Nonprofit organizations have been a popular topic in the news in the past few weeks. Unfortunately, these articles did not feature the many positive accomplishments of nonprofits. First, there was a front page article in The Washington Post concerning required disclosures on Form 990 of significant diversions of assets. More recently, another feature article in the Post described a $5 million embezzlement from a nonprofit organization headquartered in Washington, DC. Both articles drew attention to the need for solid, functioning internal controls in nonprofit organizations by highlighting the possible consequences of not having such controls.
It’s not necessarily shocking that there are “diversions” of assets from nonprofit organizations. For-profit organizations are also subject to diversions but, unlike nonprofits, are not required to disclose them. In addition, grantors, rating agencies and other groups actively promote or require low rates of administrative spending as evidence of good management. Unfortunately, these low rates are sometimes artificially low, resulting in a serious lack of capacity to effectively handle the accounting and internal control needs of nonprofit organizations.
The multi-million dollar embezzlement case highlighted in the Post appears to be more of a case of internal controls that were just not functioning. This case does not involve any new technology or sophisticated procedures. It appears to be a plain vanilla accounts payable fraud. The controls to prevent this sort of fraud are uncomplicated and can be used by most nonprofit organizations regardless of size.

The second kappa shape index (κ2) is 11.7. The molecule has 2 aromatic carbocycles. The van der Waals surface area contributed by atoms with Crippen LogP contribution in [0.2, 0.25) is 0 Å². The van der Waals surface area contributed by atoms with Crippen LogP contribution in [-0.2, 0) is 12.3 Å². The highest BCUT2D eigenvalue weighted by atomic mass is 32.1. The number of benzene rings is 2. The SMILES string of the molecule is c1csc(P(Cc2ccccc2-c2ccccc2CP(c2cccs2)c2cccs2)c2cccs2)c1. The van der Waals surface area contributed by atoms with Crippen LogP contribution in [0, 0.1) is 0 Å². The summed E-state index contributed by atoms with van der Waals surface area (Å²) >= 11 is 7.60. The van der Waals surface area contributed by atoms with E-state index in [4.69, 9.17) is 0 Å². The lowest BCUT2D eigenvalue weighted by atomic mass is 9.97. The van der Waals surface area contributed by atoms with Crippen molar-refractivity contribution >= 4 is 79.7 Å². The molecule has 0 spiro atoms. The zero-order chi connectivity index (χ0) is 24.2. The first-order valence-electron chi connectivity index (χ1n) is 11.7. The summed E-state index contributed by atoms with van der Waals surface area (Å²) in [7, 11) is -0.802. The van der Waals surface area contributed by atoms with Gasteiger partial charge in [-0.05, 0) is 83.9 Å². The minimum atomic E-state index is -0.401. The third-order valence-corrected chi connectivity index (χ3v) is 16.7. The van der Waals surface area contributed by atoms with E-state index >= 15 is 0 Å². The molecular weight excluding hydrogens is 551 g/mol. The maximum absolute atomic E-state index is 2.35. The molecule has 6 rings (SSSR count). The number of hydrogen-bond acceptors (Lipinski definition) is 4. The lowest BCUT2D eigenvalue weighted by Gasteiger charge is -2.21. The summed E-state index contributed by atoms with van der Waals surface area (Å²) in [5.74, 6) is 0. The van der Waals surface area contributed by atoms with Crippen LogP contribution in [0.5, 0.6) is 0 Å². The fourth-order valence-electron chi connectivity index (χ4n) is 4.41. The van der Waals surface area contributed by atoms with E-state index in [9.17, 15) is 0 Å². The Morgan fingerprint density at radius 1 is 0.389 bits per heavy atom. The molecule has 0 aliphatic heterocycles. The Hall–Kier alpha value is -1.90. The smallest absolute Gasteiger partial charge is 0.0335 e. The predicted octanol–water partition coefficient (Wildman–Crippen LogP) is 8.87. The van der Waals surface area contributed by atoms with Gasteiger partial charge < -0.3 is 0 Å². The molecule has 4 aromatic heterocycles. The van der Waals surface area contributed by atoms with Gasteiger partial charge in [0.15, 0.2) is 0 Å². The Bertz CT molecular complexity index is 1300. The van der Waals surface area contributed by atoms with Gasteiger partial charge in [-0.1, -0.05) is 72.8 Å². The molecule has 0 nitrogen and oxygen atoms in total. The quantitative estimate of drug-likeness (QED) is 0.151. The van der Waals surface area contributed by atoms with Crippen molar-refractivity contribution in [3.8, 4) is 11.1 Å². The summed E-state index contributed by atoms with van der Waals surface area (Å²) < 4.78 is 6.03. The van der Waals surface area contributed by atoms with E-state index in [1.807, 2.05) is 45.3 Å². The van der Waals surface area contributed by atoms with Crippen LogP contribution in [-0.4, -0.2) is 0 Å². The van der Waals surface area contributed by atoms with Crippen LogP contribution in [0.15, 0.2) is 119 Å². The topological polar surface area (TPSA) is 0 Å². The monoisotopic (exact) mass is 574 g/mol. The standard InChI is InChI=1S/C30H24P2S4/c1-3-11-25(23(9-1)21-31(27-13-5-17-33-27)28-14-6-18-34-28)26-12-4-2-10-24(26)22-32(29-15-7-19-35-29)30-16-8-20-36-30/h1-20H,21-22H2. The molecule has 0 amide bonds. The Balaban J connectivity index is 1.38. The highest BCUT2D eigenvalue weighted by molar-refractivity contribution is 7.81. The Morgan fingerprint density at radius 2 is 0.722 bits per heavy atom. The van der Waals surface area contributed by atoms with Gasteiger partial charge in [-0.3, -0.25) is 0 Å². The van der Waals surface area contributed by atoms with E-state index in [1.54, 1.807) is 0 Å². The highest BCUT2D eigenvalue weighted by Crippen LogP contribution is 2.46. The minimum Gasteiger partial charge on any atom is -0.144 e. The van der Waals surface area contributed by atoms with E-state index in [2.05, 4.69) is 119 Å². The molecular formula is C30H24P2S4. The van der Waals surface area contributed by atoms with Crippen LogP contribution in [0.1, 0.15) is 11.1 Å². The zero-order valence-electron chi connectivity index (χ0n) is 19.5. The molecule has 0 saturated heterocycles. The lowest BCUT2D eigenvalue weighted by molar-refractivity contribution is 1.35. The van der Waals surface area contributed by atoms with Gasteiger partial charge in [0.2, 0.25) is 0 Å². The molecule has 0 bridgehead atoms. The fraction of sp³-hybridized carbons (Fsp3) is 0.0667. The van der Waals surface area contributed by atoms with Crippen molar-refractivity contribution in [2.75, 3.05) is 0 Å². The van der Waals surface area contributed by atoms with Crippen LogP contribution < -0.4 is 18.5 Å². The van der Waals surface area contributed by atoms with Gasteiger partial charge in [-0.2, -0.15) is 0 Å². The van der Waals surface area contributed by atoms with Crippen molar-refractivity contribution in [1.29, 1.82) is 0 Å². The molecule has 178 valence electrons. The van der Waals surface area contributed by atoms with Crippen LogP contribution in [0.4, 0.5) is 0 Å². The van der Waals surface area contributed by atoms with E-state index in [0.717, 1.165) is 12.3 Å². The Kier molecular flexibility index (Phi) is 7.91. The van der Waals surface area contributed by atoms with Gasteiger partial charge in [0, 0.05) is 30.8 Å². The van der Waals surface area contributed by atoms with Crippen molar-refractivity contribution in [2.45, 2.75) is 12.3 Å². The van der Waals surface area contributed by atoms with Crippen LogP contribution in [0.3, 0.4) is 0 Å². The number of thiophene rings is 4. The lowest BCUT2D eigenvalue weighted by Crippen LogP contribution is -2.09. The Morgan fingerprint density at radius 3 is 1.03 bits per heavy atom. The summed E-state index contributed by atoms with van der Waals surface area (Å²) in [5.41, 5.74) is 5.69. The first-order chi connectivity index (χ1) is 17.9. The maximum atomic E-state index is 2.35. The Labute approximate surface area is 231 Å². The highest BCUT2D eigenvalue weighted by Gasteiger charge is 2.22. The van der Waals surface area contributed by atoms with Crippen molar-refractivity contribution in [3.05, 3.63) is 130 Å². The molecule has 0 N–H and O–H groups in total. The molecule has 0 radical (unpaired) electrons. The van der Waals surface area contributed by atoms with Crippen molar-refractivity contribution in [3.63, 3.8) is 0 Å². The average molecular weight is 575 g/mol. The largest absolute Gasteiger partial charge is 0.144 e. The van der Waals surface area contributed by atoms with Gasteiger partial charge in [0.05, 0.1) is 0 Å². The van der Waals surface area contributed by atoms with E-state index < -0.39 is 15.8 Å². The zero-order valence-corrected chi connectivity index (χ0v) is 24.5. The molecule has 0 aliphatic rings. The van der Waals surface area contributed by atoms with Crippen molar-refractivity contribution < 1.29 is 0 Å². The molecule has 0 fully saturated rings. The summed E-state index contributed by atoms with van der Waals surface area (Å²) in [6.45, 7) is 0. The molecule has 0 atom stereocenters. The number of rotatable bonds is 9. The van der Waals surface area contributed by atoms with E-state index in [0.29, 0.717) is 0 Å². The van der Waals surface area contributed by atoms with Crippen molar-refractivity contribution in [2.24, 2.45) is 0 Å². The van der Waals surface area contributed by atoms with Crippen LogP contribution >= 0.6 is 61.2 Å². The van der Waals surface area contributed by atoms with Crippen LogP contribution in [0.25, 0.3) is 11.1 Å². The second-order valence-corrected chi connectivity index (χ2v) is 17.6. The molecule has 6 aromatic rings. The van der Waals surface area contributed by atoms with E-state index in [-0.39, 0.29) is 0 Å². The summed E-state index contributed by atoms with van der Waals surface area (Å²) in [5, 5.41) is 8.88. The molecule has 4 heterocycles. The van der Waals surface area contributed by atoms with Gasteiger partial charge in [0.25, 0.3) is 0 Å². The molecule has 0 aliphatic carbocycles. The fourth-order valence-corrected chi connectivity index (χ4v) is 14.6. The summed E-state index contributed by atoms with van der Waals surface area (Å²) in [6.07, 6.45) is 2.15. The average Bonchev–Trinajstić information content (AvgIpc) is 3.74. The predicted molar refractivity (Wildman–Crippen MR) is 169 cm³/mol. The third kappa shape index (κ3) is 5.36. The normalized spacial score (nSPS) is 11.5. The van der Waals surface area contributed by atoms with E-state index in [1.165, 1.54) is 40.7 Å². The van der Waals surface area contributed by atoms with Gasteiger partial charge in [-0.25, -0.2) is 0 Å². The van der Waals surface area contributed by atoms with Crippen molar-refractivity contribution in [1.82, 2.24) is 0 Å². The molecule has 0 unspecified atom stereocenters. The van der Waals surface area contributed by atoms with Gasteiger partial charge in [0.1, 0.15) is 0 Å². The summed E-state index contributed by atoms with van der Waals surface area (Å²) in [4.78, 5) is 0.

In an accounts payable fraud, the employee has the ability to approve invoices for payment and is able to have the prepared checks returned to her after signing. These two seemingly small steps allow him/her to create fictitious vendors, whose names often mimic real vendor names, approve the payments to these vendors and receive the checks so that they are not mailed to the real vendors.
Preventing this type of fraud requires just a few steps. First, do not allow checks to be returned to either the person that approved the invoice or wrote the check. After signing, all checks should be mailed to the vendor by someone outside the accounts payable function. It can be done by a receptionist, administrative assistant or even a volunteer. This simple control procedure reduces the chances of a check going to a fake vendor.
Another important control is to separate the approval of invoices from the ability to create vendors in the accounting system. This makes it difficult to create and use duplicate or fake vendors. In addition, it’s a good practice to have an annual review of the vendor list. This review can be coordinated with preparation for 1099s.
Look for any vendors that are not currently being used and have them changed to an inactive status. Also review the list for vendors whose names are only shown as initials or an acronym. Vendors with duplicate names or names that are similar to other vendors should be investigated and may need to be eliminated with any activity transferred to the correct vendor name.
The vendor list should include addresses and EINs. Multiple vendors with the same address or EIN should also be investigated. An annual “clean up” of the vendor list can help reduce both mailing errors and the chances of fraud.
In the short run, a good system of internal controls may cost more and adversely affect an organization’s expense ratios. In the long run, it can prevent a much more expensive fraud.
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